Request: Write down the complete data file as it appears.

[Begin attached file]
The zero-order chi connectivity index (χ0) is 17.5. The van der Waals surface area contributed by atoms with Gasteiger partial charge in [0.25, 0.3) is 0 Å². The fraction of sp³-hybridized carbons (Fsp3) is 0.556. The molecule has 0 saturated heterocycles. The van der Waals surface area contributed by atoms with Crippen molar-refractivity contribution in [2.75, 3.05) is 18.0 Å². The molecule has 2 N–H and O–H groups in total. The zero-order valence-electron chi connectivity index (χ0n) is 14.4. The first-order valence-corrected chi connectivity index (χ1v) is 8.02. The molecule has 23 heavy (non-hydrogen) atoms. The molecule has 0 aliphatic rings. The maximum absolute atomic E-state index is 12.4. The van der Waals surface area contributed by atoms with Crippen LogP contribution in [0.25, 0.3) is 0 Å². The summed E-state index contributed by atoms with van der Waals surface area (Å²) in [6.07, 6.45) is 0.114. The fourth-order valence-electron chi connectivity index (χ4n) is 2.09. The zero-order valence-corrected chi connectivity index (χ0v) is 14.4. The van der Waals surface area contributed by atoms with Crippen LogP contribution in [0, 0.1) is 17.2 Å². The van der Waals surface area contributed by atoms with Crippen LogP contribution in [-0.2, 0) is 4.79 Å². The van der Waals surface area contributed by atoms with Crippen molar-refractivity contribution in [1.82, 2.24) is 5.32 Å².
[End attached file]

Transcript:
The zero-order chi connectivity index (χ0) is 17.5. The van der Waals surface area contributed by atoms with Gasteiger partial charge in [0.25, 0.3) is 0 Å². The fraction of sp³-hybridized carbons (Fsp3) is 0.556. The molecule has 0 saturated heterocycles. The van der Waals surface area contributed by atoms with Crippen molar-refractivity contribution in [2.75, 3.05) is 18.0 Å². The molecule has 2 N–H and O–H groups in total. The zero-order valence-electron chi connectivity index (χ0n) is 14.4. The first-order valence-corrected chi connectivity index (χ1v) is 8.02. The molecule has 23 heavy (non-hydrogen) atoms. The molecule has 0 aliphatic rings. The maximum absolute atomic E-state index is 12.4. The van der Waals surface area contributed by atoms with Crippen LogP contribution in [0.25, 0.3) is 0 Å². The summed E-state index contributed by atoms with van der Waals surface area (Å²) in [6.07, 6.45) is 0.114. The fourth-order valence-electron chi connectivity index (χ4n) is 2.09. The zero-order valence-corrected chi connectivity index (χ0v) is 14.4. The van der Waals surface area contributed by atoms with Crippen LogP contribution in [0, 0.1) is 17.2 Å². The van der Waals surface area contributed by atoms with Crippen LogP contribution in [-0.2, 0) is 4.79 Å². The van der Waals surface area contributed by atoms with Crippen molar-refractivity contribution in [1.82, 2.24) is 5.32 Å².